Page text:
The old smuggler hoisted the xahako and arced a hissing stream of wine from the goatskin into his open mouth without a wasted drop. Whether this was a display of skill or frugality was hard to say; he was said to have ample amounts of both qualities.
He wiped his beard with his hand and smiled. “You, Kakamutiko! Did you in your indolence forget the bread? God help us if we starve to death.”
“No, Uncle,” said the young man. He produced a squat loaf from his satchel and handed it across.
Outside the hut the wind moaned through the passes, giving the mountains a voice. The fire danced in the hearth, throwing queer shadows on the ancient stone walls.
“And the sausage, for the love of God?” said the old man. “Please tell me you did not neglect that.”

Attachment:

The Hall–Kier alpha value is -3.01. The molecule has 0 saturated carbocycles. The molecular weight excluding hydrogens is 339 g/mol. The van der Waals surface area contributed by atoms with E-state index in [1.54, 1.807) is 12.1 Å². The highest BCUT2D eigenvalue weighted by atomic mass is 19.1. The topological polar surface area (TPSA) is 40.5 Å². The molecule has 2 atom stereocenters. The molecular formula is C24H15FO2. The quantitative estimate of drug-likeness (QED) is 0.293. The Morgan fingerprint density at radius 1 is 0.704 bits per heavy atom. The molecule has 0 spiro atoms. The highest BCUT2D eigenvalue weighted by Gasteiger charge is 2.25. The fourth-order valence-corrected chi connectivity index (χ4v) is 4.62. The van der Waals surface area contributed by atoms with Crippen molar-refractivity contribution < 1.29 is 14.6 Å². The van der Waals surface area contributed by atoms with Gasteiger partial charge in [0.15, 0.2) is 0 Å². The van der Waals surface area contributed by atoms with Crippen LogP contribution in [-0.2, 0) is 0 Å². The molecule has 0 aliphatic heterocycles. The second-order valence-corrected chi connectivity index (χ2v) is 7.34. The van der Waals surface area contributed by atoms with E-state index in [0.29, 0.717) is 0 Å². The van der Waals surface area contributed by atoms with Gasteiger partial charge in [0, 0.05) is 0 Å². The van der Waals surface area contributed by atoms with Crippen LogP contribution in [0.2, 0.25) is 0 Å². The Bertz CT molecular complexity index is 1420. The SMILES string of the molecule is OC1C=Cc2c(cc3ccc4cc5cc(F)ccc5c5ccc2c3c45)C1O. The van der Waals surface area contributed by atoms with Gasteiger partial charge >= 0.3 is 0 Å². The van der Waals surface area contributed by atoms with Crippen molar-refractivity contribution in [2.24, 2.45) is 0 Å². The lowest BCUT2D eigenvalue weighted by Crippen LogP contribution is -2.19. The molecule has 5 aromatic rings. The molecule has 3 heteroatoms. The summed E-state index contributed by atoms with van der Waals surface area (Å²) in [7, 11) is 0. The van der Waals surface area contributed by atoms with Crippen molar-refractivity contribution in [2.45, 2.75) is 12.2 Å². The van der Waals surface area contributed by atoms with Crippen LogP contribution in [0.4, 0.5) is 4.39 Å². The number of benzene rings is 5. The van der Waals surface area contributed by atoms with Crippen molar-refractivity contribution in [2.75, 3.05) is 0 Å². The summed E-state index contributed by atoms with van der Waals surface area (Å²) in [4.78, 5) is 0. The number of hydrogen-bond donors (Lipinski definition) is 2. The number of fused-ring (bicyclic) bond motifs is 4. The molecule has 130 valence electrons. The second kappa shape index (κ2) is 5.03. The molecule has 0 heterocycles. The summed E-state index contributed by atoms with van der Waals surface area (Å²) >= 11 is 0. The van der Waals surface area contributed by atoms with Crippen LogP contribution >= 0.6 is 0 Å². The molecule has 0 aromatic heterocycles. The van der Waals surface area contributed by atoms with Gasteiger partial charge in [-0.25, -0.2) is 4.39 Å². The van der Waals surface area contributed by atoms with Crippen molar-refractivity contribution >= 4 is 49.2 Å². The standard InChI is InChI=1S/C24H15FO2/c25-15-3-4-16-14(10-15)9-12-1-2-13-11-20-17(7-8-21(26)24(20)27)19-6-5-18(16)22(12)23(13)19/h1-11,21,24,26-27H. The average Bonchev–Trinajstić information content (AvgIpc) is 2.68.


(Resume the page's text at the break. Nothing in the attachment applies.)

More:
The boy produced a string of blood-red chorizo and a clasp-knife.
“Arraioa!” exclaimed the smuggler. “You’d make a good wife!”
The Basque have lived in the Pyrenees for centuries, inhabiting villages in the forbidding mountains that straddle France and Spain. Their language is the most ancient in Europe and is unrelated to any other tongue.
A fiercely proud and strong people, they have long struggled for national independence, sometimes violently.
Their contributions to culture include the “Spanish” goatskin wine bag and the “French” beret.